Questions and Answers

Questions and Answers

Q: Pg. 11 mentions that units can use an evolution in order to make formation changes. Does this mean a unit can change between open/loose/close?

A: YES! Good question. That is exactly what can be done.

Q: On pg. 5, could you elaborate on the definition of Armored Cavalry vs. Heavy Cavalry? What is meant by "eastern formations" - cataphracts?

A: Armored cavalry should have partial barding added to its definition. The heavy cavalry has only the rider armored. Eastern formations are just that - cavalry of eastern Christian and Moslem armies that would be just as likely to skirmish or charge. The armor of these types is not cataphract. Such heavy equipage would have denied them such ability. Nor was their armor uniform although the Byzantines were probably the most uniform in this area.

Q: On pg. 7, in the morale tables, does the value stand both for point cost and for morale value? That is, does a Heavy Infantry of Morale D cost 2 points and have a Morale Factor of 2?

A: OK, in the charts we showed the individual point cost for each figure in a unit by morale class. Therefore a D class figure costs 2 points. You multiply the number of figures by the individual point cost and then add to that number the unit type base cost. For example, a 10 figure unit of D heavy infantry would work out like this: 10 times 2 points which equals 20 points. To this, add 40 points for the base cost of all heavy infantry, and you have a 60 point unit whose morale value and unit point cost. Yes.

Q: Pg. 8, second paragraph ("Terrain"), there is a layout error with this paragraph (end of next paragraph accidentally pasted here). How should the last sentence read?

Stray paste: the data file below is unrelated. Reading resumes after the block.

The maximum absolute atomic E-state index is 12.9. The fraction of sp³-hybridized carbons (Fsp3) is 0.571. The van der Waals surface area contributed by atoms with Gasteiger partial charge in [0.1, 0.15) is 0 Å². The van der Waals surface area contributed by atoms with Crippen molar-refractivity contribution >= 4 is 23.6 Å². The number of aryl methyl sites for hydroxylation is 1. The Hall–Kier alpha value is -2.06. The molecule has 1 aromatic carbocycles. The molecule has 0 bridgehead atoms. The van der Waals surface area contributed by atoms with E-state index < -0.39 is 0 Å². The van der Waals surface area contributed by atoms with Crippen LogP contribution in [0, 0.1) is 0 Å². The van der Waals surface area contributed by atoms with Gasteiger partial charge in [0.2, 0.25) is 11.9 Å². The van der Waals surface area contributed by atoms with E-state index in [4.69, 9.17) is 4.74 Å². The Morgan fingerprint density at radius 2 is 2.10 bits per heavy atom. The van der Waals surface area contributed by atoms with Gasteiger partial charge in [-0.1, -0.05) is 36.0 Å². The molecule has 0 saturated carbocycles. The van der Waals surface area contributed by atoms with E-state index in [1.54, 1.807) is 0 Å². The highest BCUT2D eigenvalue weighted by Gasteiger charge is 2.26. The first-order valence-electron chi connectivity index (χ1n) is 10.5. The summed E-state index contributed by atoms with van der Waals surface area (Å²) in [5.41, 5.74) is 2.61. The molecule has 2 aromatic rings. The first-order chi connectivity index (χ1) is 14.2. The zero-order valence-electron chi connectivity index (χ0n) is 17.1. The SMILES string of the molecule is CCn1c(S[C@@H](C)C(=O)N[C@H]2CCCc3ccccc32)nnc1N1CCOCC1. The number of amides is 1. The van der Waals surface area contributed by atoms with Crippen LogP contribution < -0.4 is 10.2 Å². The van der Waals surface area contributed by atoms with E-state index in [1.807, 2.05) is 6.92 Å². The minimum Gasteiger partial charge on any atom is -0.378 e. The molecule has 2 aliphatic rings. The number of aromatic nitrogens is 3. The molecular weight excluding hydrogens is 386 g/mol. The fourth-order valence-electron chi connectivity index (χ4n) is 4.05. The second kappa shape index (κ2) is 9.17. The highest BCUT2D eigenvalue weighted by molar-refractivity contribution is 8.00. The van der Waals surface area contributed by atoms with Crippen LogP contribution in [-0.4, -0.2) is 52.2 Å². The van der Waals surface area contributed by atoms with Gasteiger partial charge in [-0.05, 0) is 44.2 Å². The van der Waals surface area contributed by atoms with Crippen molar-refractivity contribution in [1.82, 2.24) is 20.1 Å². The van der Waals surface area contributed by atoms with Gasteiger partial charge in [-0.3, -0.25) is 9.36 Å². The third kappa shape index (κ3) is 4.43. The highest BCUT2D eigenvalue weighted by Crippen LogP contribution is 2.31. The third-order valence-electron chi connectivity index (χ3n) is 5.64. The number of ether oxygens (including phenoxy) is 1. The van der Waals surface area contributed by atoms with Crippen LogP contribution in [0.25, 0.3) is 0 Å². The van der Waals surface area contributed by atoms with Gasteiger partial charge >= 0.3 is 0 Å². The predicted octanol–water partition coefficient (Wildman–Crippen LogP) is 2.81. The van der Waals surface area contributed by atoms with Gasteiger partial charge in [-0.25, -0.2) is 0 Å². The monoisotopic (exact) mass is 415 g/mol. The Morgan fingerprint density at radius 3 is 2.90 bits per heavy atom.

A: Drop the last two lines of the paragraph. I will be giving out free white out at Historicon.

Q: Pg. 8, Major Water, do you mean that the entire table side is water to a width of 12"?

A: Yes. So the water piece will go from the table side edge up to 12 inches into the play area.

Q: Pg. 9, "Players select 8 pieces of terrain each." Are there any limits? For instance, could a player pick 8 "major waters"?

A: No, because the table has only 2 flank edges. But players can pick 8 pieces of terrain excluding major water that are the same. This terrain thing is worth spending time on regardless of the typos. The world is not flat and terrain is as valuable an instrument in waging war as are weapons. Too many games do not give terrain its just due. The selection of terrain can be a great equalizer to armies that are outnumbered. This is one of the most important aspects in Crusader warfare. Christian victories were often due in large part to leaders picking an area where their flanks were not exposed, and that provided knights a limited frontage that gave great advantage to their charges. Smail in Crusading Warfare as well as Oman point this out very well. This is perhaps the only set of rules where a player can attempt to create a pass like Thermoploy.

Q: Pg. 9, What does "Major Water 1" and "Major Water 2" on the table mean? does #2 use the placement dieroll for #1?

A: Major Water 1 & 2 means each player can opt to use one major water piece. Yes, both use the same placement numbers, and run the risk of negating the placement if they both fall on the same placement area.

Q: Pg. 9, table, looks like "Minor Terrain" could be a typo, should it be "Minor Water"?

A: Yes.

Q: Pg. 19, Weapon Types table, reference is made to different numbers of ranks being able to fight, depending on weapons. Can I assume that if "1 1/2" ranks can attack, this means I take the full number of figures in the first row, plus half from the second row? (dumb question, but I want to be sure I understand)

A: There are never any dumb questions. You have answered your own question. The unit would count the entire number of figures in the front rank and half those of the back rank.

Q: In the Hastings order of battle, the letter F is sometimes used with class (i.e., AF@8). Does this mean Fanatic?

A: F does indeed refer to Fanatic.

Q: On the map for the battle of Lincoln, I'm confused about the feature labeled "elevated ground." It looks like two parallel roads - are these sides of a ridge?

A: Yes, it was a terraced area and these are the contours.

Last Updates
23 May 1997page first published
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